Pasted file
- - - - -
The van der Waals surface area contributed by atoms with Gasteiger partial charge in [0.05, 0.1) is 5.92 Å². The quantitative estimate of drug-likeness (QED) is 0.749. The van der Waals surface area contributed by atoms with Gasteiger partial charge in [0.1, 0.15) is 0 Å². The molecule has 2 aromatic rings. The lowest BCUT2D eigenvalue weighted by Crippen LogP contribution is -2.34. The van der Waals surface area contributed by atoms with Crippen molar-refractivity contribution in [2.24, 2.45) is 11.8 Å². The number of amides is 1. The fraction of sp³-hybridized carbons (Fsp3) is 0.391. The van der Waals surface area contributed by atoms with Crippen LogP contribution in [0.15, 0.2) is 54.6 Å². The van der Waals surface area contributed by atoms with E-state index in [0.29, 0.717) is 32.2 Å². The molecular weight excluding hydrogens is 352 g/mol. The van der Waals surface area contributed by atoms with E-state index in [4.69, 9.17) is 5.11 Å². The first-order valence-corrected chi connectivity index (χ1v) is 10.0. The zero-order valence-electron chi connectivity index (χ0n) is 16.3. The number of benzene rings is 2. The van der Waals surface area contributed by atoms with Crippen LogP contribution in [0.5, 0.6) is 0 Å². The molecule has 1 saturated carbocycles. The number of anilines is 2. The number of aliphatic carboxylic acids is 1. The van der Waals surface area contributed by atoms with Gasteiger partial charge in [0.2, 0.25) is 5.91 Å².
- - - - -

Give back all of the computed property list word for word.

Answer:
The van der Waals surface area contributed by atoms with Gasteiger partial charge in [0.05, 0.1) is 5.92 Å². The quantitative estimate of drug-likeness (QED) is 0.749. The van der Waals surface area contributed by atoms with Gasteiger partial charge in [0.1, 0.15) is 0 Å². The molecule has 2 aromatic rings. The lowest BCUT2D eigenvalue weighted by Crippen LogP contribution is -2.34. The van der Waals surface area contributed by atoms with Crippen molar-refractivity contribution in [2.24, 2.45) is 11.8 Å². The number of amides is 1. The fraction of sp³-hybridized carbons (Fsp3) is 0.391. The van der Waals surface area contributed by atoms with Crippen LogP contribution in [0.15, 0.2) is 54.6 Å². The van der Waals surface area contributed by atoms with E-state index in [0.29, 0.717) is 32.2 Å². The molecular weight excluding hydrogens is 352 g/mol. The van der Waals surface area contributed by atoms with E-state index in [4.69, 9.17) is 5.11 Å². The first-order valence-corrected chi connectivity index (χ1v) is 10.0. The zero-order valence-electron chi connectivity index (χ0n) is 16.3. The number of benzene rings is 2. The van der Waals surface area contributed by atoms with Crippen LogP contribution in [0.5, 0.6) is 0 Å². The molecule has 1 saturated carbocycles. The number of anilines is 2. The number of aliphatic carboxylic acids is 1. The van der Waals surface area contributed by atoms with Gasteiger partial charge in [0.2, 0.25) is 5.91 Å².